And the way they found to achieve the goal was to create a song, a fight song. It was exactly the organizational reason for the fight, the reason for mobilization for the fight, was with it [song] that the fight began. See therefore how art, literature and culture serve a class, as served soldiers in the vast majority peasants, with a lyric that they put in a song that the bourgeoisie uses to attack people, a song that speaks of seagulls and other things, as they grab this song and pump inside content of your class, and so return the weapon that the bourgeoisie pointed to their heads, pointing to the head of the bourgeoisie.

Arnaldo Matos, Secretary-general of MRPP, in
A Cultura e a Arte: uma arma para a libertação dos explorados
. 25/05/1975
such as “Portugal Ressuscitado”, or “” and “” (two versions of Henry Russel’s “Life on the Ocean Wave” and Edward Elgar’s “Pomp and Circumstance”), that would reflect. At
Later, many protest singers and cultural workers will organize themselves in order to develop phonographic production structures that constitute an alternative to the record companies of capitalist character.
As in other instances of media organizations, such as radios, newspapers and magazines, the influence of ideology and political parties was significant, primarily because of its effect on the ways that the agents working in these media, assumed their political conviction, especially when concerning political partie representation. An example of this relation comes from the magazine “Mundo da Canção”, created in 1969 and that had a significant role for the dissemination of the so-called movement of renewal of Portuguese popular song prior to the revolution. During the revolutionary process, many of its journalists and collaborators iniciated an intense ideological dispute about the ideological direction and the role that the magazine should have concerning the significance of popular music and its audiences. The editorial on the first number published in 1974, denotes a disruption among the board, with accusations from the director António José Fonseca, stating that the magazine was written by and for a group of small-burgueoise, and should now be at the service of the revolution and focused on the oppressed and working class. Alongside with this statement, the journalists refer to the necessity of the magazine to condemn all musical genres (and musicians, etc..) that were before serving the “fascism” and to support the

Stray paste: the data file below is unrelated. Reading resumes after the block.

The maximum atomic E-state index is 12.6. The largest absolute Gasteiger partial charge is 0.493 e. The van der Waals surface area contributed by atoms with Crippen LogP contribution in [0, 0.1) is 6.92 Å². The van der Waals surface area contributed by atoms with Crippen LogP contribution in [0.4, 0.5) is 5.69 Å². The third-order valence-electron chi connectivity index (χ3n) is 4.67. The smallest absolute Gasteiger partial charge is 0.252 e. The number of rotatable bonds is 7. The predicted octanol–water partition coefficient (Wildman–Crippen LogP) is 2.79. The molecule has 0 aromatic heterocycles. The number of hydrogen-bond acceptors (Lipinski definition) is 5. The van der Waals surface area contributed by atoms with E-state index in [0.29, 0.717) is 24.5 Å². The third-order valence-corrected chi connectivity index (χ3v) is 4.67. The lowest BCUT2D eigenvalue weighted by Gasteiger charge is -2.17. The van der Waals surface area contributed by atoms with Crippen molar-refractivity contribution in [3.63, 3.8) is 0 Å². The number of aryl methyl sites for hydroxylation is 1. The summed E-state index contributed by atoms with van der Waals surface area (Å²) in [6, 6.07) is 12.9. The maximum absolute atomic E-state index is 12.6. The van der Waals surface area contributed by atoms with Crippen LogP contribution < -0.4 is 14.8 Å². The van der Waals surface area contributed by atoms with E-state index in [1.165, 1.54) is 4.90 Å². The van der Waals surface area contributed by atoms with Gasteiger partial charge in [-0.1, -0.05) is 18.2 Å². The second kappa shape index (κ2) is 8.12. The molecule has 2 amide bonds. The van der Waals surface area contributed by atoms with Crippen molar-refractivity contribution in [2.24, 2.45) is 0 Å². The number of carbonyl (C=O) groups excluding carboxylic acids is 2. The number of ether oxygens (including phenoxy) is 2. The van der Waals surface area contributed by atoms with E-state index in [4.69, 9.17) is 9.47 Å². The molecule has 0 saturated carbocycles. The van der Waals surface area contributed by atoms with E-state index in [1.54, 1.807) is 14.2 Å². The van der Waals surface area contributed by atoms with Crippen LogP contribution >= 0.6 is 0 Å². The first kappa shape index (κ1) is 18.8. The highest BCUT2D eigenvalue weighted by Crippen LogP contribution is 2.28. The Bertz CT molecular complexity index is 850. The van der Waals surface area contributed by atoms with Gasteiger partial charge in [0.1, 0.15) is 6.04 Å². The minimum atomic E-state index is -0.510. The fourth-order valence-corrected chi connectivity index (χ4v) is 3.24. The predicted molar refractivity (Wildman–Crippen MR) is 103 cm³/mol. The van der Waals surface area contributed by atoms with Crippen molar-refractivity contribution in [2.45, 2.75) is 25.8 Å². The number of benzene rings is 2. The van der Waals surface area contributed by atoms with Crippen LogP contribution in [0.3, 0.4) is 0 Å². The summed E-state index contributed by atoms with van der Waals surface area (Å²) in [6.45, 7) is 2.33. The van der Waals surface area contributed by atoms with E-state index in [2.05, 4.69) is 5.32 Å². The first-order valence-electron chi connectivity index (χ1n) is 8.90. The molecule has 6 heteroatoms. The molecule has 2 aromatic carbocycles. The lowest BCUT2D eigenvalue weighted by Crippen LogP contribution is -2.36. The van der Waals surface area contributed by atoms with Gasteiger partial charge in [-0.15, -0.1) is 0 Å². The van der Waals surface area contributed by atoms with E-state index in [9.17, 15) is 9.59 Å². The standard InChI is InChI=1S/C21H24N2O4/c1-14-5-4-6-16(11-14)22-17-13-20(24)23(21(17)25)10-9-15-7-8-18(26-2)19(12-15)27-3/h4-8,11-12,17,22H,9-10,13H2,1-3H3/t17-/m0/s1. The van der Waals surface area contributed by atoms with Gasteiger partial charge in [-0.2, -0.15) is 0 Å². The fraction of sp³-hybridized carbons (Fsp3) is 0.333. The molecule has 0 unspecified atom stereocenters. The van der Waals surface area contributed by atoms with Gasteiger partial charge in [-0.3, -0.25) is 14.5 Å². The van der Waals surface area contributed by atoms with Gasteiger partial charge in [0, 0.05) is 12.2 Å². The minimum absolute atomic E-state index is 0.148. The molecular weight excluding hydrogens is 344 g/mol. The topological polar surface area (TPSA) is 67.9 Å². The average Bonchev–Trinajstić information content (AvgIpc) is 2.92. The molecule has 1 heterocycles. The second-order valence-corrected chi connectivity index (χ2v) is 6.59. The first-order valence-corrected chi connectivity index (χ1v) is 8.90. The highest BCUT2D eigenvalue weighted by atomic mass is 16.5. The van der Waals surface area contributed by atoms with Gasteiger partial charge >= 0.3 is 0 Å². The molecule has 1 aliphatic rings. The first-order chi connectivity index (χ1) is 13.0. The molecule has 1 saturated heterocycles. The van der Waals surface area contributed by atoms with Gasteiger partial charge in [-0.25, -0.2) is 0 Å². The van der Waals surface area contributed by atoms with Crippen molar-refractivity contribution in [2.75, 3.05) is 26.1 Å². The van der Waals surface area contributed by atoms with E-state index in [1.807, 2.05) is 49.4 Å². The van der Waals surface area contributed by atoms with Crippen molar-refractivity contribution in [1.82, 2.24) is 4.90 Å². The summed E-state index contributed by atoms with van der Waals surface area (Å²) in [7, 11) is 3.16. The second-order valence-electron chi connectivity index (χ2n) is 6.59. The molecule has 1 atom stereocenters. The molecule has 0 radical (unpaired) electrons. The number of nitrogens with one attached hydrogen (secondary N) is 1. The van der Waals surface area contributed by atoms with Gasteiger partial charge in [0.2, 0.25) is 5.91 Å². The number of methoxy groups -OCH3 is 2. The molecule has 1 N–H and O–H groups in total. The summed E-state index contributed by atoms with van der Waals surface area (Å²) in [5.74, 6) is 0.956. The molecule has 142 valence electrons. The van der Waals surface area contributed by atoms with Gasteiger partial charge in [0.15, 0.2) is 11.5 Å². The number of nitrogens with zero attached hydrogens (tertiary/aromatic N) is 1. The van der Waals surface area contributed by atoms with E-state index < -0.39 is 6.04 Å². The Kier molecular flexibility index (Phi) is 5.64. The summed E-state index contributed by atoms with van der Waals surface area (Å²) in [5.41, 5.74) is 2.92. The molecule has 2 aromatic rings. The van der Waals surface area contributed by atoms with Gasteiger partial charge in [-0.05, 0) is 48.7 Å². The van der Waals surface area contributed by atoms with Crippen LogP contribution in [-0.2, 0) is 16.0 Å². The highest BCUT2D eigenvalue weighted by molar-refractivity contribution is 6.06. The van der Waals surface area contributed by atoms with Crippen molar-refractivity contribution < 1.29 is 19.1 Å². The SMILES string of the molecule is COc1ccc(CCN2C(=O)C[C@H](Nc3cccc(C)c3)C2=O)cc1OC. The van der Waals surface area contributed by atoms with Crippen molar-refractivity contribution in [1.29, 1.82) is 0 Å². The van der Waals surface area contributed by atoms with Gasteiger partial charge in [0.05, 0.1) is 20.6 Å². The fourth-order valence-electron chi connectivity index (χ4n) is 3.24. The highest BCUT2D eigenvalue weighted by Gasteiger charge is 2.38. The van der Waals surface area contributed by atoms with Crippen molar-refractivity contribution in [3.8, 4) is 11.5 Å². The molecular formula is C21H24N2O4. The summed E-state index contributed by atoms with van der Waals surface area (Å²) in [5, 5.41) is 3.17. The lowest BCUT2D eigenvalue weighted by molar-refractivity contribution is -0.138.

Performative model: deficient conditions of performance; availability of the musicians; revolutionary contexts
Updating of repertoire
Music and Power

They indicate that the influence of the Cuban revolutionary state became more evident in the extramusical aspects in what concerns the formation of new musical styles. For these authors, the first years after the Cuban revolution were fertile in conceptions about what should be the cultural expressions-formed by revolutionary activity, resulting in the setting of more or less repressive measures against the dissemination of certain musical genres.
McDonald, David (2013)
My Voice is my Weapon. Music, Nationalism, and the Poetics of Palestinian Resistance
: 5
performative conceptions of protest song
detachment from static
thematic notions
dynamic character
importance of the lyrics /
meanings for audience
Adriano Correia de Oliveira
José Jorge Letria
Luísa Basto
Manuel Freire
Fernando Tordo
Paulo de Carvalho
Carlos Alberto Moniz
Maria do Amparo
Ary dos Santos
Pedro Osório
Joaquim Pessoa
Luis Llach (Catalan)
Pi de la Serra (Catalan)
Maria del Mar Bonet (Catalan)
Musicians, poets
New Repertoire (examples):
Portugal Ressuscitado
Desta Vez é que é de Vez
Pela Revolução
José Mário Branco
Tino Flores
Afonso Dias
Coro da Juventude Musical Portuguesa
Eduardo Paes Mamede
Luis Pedro Faro
Carlos Guerreiro
António Moreira
Maria Antónia Vasconcelos
Nuno Ribeiro da Silva
Coro Popular «O Horizonte é Vermelho»
José Alberto Sardinha
Carlos Moreira
José Moças
Albertina Matos
Leonel Santos